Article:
I’m quoted in Time about two new reports out by Amnesty International and Human Rights Watch about the U.S. drone program.
While the reports provide devastating details and draw attention to the debate, stories of innocent people hurt in drone strikes “don’t add substantively to knowledge of the drone program nor do they alter the standard line about needing more transparency and access to medical help,” Joshua Foust, a commentator on U.S. counter-terrorism policy and former fellow at the American Security Project, told TIME in an email. Transparency in the drone program faces two main obstacles, Foust says: First, the drone politics of a country like Pakistan are messy, with the government quietly supporting the strikes (including feeding the U.S. intelligence), then publicly condemning them and whipping public opinion into a frenzy.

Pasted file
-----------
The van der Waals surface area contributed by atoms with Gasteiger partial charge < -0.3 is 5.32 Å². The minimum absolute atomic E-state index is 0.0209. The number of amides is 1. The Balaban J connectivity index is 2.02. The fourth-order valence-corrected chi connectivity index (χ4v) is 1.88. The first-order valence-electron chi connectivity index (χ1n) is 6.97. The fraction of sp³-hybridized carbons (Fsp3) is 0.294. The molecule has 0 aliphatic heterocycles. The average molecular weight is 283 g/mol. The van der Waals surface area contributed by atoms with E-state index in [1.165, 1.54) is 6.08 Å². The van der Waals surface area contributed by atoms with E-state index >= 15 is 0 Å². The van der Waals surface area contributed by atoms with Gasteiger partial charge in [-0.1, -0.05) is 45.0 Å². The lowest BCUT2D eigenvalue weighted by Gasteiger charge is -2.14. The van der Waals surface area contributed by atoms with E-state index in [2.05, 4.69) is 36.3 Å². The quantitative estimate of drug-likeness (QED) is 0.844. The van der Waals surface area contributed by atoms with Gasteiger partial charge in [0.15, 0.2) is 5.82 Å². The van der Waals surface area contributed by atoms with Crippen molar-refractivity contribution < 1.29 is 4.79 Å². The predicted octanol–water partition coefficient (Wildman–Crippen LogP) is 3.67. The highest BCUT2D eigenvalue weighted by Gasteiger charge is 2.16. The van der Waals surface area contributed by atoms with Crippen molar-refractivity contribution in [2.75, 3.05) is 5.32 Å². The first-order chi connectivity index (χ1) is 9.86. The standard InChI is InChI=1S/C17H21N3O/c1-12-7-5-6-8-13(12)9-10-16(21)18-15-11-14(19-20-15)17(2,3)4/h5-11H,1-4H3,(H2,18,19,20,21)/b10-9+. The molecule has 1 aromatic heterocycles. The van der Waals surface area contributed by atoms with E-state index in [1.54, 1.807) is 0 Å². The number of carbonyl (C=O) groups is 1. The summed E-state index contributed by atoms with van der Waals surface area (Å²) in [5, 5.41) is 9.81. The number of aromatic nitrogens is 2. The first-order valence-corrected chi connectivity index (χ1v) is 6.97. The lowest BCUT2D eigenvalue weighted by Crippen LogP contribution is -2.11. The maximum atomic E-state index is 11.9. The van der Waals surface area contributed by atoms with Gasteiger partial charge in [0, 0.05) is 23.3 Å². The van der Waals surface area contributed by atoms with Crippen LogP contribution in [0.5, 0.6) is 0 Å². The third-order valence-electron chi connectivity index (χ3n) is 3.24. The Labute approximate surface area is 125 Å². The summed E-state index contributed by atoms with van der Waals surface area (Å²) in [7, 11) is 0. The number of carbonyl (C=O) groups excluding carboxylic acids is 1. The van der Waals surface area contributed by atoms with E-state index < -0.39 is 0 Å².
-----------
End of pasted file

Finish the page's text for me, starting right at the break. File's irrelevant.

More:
Second, there is little political incentive in the U.S. government to further declassify drone policy, and there are virtually no political consequences for the Obama Administration continuing as they have for years. Polls show Americans have few qualms with the U.S. deploying drones overseas. Until that changes, Foust says, “none of the other calls for redress or openness will come to pass.”